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Information in the hinterlands
By Ashirbad S Raha

Committed and collective efforts at the grassroots have kept the villagers informed of the issues which matter the most to them. Such initiatives are trying to fill the gaps created by the metro-obsessed mainstream media.


Khabar Lahariya, a local newspaper is brought out by rural women

“For national media, it’s just the metropolitans where the news is. Who cares about villages?” questions 68 year old Suresh Chandra Diwan sitting in his village home near Hoshangabad in Madhya Pradesh. A part of his face is illuminated by a kerosene lamp, as he waits for the clock to strike 9 pm and electricity supply to resume.

According to Indian Newspaper Society, India has 62,000 newspapers, a figure good enough to boast about free press and democracy. Yet villages in India fail to find voices, their issues mostly under addressed and often unaddressed.

But Diwan being a no ordinary man found his little answer to this challenging question of “voiceless village issues” in a fortnightly village level news bulletin. And that’s how ‘Disha Samvad’ was born. That was way back in 1994. Says Diwan, who is also member of the editorial team of Disha Samvad, “In our initial days, there were no printing facilities available so the publication was photocopied and circulated. Apart from local issues, we also focussed on problems of forest, land and water. Then gradually we also started conducting programs for writing skills development in nearby areas along with other NGOs and slowly built a team of dedicated reporters.”

For the first eight years, the publication was supported by an international development agency but after that things started turning the tougher way. Since last four years the fortnightly news bulletin has become monthly because of lack of support. Funds slowly dried up but not the desire to create local level awareness for the members of Gram Sewa Samiti, under whose umbrella Disha Samvad prospered. Informs Diwan, “We are also publishing Gram Sewa Samiti Ki Chitthi, a monthly newspaper for local farmers and wallpaper called Binna which is pasted in angawadi, gram panchayats and other relevant places and thus the mission to reach out and highlight the forgotten issues are still on.”

Many such similar efforts in isolated pockets of India are creating their own space and doing justice to rural and developmental news. These grassroots papers written and published by locals are doing what national media has failed to do over the years.

An extremely popular and recognised initiative is Khabar Lahariya a weekly newspaper based in Chitrakoot, Uttar Pradesh, one of the poorest districts in central India. Written in Bundeli, the local language, the newspaper is entirely run by marginalized women from Dalit, Kol and Muslim communities. Started in 2002 by Nirantar, a New Delhi-based literacy education non-profit, the newspaper now boasts two editions, a 5,000-print run, and a readership of 25,000-35,000. The publication can put any mainstream media into thinking mode when it comes to doing journalistic justice to grassroot issues.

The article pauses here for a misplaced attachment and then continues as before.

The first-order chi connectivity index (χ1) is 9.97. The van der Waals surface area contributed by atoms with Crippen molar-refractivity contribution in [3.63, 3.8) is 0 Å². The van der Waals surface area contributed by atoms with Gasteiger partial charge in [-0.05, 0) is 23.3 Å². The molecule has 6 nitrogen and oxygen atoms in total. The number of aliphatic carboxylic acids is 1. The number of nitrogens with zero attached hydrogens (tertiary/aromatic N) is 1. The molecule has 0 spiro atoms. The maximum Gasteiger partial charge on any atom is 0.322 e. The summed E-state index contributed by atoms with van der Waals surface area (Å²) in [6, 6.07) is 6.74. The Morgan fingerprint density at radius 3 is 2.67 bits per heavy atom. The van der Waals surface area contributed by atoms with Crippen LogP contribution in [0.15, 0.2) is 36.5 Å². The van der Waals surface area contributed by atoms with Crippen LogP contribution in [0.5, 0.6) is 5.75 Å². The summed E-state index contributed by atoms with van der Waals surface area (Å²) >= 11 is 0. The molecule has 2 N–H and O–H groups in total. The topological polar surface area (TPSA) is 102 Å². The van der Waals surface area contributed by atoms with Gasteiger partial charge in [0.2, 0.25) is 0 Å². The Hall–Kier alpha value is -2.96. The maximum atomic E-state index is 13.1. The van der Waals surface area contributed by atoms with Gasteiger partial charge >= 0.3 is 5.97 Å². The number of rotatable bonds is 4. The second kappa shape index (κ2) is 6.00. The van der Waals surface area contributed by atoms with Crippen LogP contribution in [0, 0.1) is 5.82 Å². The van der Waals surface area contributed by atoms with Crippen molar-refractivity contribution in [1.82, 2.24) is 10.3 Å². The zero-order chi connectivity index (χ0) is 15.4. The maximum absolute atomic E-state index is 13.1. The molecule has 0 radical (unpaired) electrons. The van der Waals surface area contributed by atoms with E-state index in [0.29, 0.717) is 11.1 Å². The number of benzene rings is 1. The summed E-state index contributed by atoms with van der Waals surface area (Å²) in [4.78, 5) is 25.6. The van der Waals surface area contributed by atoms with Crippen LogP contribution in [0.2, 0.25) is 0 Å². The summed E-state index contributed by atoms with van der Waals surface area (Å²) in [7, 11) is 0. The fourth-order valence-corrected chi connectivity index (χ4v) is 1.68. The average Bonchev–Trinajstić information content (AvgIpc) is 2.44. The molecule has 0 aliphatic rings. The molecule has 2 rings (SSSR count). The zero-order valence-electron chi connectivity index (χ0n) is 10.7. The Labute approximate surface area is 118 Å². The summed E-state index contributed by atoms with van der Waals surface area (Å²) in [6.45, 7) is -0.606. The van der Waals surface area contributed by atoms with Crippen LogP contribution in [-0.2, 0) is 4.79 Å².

Speaking over the phone from Chitrakoot, Meera Yadav, Assistant Editor of the newspaper says, “We are into ninth year of publication and we are proud to have sustained Khabar Lahariya for all these years. She adds in the same breath, “Because we come from a neglected section of the society, it was always a difficult task to challenge or question the authorities. Doing investigative stories was even tougher. Our reporters have been intimidated and threatened so many times that we have even lost a count of it but through each publication, the newspaper has only gained strength and credibility.”

The efforts have attracted many accolades, the most prestigious among them being King Sejong Literacy Prize from UNESCO two years back. The essence of this revolutionising newspaper lies in the brilliance that structures this movement. It conducts (in conjunction with Nirantar) journalist training and writing programs for locals which not just helps them in getting good reporters but also in increasing rural literacy. Realising that for the newspaper to sustain itself advertisements are also necessary, the weekly publication has also started taking in advertisements since 2009.

Through constant reporting on issues related to local governance, right to information, rural living, corruption in various government schemes etc among many other issues of significance, these initiatives are knowingly and unknowingly creating an information revolution in forgotten pockets of India.